Received Date: Jan 29, 2018; Accepted Date: Feb 05, 2018; Published Date: Feb 12, 2018
Copyright: © 2018 Harris D, et al. This is an open-access article distributed under the terms of the Creative Commons Attribution License, which permits unrestricted use, distribution, and reproduction in any medium, provided the original author and source are credited.
Background: A clinical practice guideline for the management of patients with suspected appendicitis was introduced at the Royal Adelaide Hospital. This guideline advises on restricted use of CT scanning for further investigation. The aim of this study was to compare pre and post guideline implementation periods for CT usage rate on such patients. Method: Patients that presented to the Emergency Department and had symptoms and exam findings suspicious for appendicitis were included in the study. Such patients were identified from hospital and emergency department databases and in the post guideline implementation period were also identified prospectively if they were referred to the on-call surgical registrar. Results: Two hundred and sixty-five patients were included in the study with 88 patients having had appendicectomies for appendicitis. Analysis was compared in 4 patients groups. CT usage was less in the post guideline implementation by a total of 31%. In 2 of the groups the result was statistically significant. There was no significant change in unnecessary operations (24%) following implementation of the guideline although statistical power was weak for this analysis. Conclusion: This study suggests that hospitals with high CT usage rates for suspected appendicitis can reduce their CT usage to be consistent with the national average and clinical practice guidelines or protocols may assist in this endeavor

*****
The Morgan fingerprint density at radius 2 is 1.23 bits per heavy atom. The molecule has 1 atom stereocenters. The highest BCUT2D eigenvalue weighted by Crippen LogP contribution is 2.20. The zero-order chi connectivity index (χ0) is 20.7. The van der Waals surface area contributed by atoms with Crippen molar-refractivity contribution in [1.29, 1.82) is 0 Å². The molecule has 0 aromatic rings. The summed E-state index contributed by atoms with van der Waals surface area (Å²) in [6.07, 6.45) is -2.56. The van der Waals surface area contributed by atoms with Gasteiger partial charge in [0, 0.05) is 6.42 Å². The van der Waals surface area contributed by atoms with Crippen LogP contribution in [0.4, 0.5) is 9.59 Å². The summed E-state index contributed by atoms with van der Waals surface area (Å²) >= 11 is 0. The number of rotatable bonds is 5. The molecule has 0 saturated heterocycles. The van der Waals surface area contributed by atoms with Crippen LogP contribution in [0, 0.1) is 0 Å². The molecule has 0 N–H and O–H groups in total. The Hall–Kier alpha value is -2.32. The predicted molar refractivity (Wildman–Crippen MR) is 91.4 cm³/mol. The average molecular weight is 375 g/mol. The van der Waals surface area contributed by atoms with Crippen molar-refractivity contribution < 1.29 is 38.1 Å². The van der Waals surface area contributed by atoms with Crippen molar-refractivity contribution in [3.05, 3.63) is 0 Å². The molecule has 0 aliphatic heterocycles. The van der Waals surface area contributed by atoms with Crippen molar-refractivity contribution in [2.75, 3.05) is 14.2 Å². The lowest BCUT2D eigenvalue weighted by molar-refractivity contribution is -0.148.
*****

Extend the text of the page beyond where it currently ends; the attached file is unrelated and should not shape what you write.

Acute right iliac fossa pain is a common presenting complaint to the emergency department , often referred to the on-call surgical unit for further management because the main differential diagnosis is appendicitis. The diagnosis of appendicitis is often made clinically with minimal investigations. However, in some cases alternate diagnoses may masquerade as appendicitis or appendicitis may present atypically and further investigations or a period of observation is warranted.
Computed tomography (CT) scanning has high sensitivity and specificity for the diagnosis of appendicitis . It has been shown to reduce the rate of negative appendicectomies without increasing the rate of perforation . However, there is associated long term cancer risk which is greater for younger patients and in females (approximately 1 in 1000 for each CT scan of abdomen/pelvis ). In addition, there is also risk of allergy, anaphylaxis and nephrotoxicity.